Your Inner Strength
Do you believe you have the inner strength to reinvent, restart or pursue your dreams? Will that resolve be enough to really keep going, especially if pursuing a new direction or taking a risk? According to a recent KPMG study the biggest obstacle for women taking risks over the age of 40 is confidence.*
Even if you are confident in one area, there may be huge mental obstacles you are facing in venturing into a new area. Obstacles that are holding you back can be the fear of being judged by others or feeling intimidated and invisible. And what about the feeling that you don’t measure up or are not good enough? With the social media markers of comparison so many create for measuring sticks, it is not surprising our confidence levels have dropped.
My main readers and audience are those who are at the halftime of life (over age 40) and I love working with those who are motivated to use their skills, talents and resources. But I realize that many are tired, discouraged, and wondering, What’s the use? If I am speaking directly to you today, we need you! Your experience and skills are needed, even if you feel like the world has passed you by. (Read: Too late at Halftime?)
Your Inner Fortitude
I like the comparison of inner strength to inner fortitude. It’s perseverance, resilience and tenacity all together. Just like resistance training with weights builds muscle and strength, the obstacles you face and get through will strengthen your resolve and even abilities. But you have to let them do their work. You can’t quit!
What will hold all of us back is a mindset of anger, bitterness or even giving up. The recent world-wide pandemic has made many weary and restless. Many are wondering if they have the inner strength to keep going and whether it is worth the effort. That is a good question to ask yourself because I believe you do! But you have to believe it for yourself and act on it. Here are three very basic steps to help you call upon your inner strength, whether you are restarting, entering your career again or just wondering what to do next.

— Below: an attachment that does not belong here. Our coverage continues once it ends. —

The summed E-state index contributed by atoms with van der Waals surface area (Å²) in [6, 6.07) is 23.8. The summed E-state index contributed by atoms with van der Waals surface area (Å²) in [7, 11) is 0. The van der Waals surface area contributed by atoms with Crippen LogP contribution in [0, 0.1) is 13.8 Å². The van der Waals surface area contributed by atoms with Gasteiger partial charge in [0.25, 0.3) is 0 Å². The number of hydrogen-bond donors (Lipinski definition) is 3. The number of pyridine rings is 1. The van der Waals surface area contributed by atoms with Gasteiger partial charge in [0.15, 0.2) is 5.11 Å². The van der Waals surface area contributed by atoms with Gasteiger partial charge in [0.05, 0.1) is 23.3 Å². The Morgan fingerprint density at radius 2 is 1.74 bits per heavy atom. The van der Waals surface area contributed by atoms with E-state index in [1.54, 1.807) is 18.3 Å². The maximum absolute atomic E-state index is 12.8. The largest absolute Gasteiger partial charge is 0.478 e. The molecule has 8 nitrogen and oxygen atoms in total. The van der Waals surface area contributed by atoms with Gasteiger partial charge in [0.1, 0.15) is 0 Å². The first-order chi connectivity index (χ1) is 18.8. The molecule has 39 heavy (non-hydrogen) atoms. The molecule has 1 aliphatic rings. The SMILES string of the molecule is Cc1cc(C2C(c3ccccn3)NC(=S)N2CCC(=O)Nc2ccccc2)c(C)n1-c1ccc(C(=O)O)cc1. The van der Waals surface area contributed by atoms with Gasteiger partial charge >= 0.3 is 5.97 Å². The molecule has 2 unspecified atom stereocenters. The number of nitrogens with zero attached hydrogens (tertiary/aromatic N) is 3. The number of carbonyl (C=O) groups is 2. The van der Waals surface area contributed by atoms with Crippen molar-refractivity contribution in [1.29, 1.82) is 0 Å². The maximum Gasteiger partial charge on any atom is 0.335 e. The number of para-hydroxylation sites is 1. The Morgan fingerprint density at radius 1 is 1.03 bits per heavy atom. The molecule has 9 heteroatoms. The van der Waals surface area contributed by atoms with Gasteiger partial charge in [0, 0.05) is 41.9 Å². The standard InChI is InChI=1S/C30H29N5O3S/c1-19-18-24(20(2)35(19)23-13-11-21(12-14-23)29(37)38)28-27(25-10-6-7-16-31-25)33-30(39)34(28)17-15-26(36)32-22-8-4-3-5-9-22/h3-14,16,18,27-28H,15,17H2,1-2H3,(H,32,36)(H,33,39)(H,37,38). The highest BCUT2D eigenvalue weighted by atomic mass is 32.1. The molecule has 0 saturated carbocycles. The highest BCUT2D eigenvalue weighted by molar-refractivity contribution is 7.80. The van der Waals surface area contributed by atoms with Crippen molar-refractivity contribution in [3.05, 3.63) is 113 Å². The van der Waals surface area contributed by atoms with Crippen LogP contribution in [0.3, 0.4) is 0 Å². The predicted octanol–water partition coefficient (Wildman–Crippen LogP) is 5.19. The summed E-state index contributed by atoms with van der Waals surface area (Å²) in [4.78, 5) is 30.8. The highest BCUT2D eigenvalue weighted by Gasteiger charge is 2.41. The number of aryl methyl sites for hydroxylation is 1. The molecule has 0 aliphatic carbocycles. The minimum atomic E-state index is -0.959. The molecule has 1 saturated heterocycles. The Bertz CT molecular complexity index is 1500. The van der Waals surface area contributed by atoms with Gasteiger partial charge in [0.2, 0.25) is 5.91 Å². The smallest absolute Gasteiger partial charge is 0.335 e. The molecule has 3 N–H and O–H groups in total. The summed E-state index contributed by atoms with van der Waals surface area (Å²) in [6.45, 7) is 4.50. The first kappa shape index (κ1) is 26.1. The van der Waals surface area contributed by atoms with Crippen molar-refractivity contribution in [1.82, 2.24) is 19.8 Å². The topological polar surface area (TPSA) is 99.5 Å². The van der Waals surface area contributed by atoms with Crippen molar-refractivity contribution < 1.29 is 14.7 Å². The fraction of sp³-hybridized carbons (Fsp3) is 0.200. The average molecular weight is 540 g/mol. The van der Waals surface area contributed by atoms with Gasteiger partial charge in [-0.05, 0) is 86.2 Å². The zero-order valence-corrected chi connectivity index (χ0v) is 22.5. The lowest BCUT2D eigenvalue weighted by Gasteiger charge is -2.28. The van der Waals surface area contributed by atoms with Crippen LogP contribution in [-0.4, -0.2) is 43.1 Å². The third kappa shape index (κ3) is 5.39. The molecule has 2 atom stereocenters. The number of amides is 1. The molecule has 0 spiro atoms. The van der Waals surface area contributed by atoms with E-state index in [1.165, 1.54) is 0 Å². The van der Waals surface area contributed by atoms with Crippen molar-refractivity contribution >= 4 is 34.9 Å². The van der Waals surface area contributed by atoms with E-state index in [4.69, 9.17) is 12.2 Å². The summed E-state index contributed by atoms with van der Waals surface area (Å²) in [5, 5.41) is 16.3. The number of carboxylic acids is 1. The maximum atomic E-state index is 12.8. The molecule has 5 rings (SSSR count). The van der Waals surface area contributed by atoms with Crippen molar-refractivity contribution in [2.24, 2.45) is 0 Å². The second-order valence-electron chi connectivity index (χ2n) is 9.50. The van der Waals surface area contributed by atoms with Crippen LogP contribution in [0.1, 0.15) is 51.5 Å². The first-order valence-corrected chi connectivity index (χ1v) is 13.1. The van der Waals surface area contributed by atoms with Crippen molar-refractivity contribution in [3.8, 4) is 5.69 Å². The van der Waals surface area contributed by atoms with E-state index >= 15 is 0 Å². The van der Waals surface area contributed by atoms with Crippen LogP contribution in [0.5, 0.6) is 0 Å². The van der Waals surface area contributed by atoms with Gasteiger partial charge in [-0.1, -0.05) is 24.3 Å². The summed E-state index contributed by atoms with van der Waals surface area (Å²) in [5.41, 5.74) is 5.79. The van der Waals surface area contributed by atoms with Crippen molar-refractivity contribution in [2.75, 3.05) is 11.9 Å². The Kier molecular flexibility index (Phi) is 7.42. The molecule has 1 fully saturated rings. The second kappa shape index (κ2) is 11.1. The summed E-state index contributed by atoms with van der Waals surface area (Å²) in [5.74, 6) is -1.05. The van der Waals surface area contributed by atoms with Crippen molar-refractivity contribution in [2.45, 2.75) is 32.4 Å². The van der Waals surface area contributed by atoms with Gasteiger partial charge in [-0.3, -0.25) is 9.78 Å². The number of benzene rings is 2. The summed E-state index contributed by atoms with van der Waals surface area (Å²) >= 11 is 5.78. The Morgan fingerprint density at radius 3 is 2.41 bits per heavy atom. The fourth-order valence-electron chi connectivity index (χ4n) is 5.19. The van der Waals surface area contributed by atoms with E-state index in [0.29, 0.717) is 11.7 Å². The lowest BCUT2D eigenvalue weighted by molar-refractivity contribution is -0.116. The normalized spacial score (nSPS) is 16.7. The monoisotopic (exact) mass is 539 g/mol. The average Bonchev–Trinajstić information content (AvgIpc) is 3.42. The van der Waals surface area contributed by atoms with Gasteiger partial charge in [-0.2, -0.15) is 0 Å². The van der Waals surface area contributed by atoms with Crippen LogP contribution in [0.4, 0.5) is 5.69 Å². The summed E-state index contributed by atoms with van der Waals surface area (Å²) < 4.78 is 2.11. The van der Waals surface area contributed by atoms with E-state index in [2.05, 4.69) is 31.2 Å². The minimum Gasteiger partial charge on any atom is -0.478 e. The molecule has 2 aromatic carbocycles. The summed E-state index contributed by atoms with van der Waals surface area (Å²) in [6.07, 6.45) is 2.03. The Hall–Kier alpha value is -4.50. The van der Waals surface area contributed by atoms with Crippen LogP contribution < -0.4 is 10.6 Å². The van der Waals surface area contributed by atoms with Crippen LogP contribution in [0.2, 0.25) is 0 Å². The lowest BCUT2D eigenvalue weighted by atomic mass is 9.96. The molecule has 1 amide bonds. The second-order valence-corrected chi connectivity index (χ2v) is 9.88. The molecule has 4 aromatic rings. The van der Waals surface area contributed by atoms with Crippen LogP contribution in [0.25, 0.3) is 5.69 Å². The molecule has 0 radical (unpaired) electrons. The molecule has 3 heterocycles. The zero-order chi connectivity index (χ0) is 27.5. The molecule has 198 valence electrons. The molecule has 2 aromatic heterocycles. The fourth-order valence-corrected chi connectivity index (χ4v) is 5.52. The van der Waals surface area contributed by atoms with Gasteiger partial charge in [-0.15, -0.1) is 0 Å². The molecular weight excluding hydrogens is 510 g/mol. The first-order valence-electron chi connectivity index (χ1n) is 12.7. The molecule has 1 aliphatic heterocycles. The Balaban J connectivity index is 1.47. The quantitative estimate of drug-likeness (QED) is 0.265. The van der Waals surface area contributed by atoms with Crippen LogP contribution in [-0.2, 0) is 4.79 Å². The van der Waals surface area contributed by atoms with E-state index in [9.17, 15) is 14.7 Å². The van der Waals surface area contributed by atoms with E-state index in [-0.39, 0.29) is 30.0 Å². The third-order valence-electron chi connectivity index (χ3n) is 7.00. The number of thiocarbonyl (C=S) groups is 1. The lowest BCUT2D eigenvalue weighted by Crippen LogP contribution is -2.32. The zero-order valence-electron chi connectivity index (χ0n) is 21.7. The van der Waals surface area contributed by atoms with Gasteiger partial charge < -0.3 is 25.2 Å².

Inner Strength Step One: Start and Act
Your willingness to start and act applies to a current area or a new venture. When discouragement sets in, you may be thinking, Why bother? And, What’s the use? At that point, you feel like quitting! Doors may have closed in the past or you may have faced a large setback that makes you hesitant to take another risk. It’s easier to just stay the course.
But what if that course has closed or changed to where it has forced you to move? Or if you keep talking about pursuing your dream and another year just went by? Sit down and start writing out your plan with a defined schedule to start with at least one measurable action. I also encourage you to journal daily. (Read: Hitting a Plateau)
I am a big proponent of journaling. As you write your thoughts on a page, they will disentangle themselves and become clearer over time. Start small with a 90-day challenge, writing just a couple lines a day. You’ll be amazed at the difference it will make for you. As you write, define small actions you will put in place weekly. Don’t let another year go by without acting!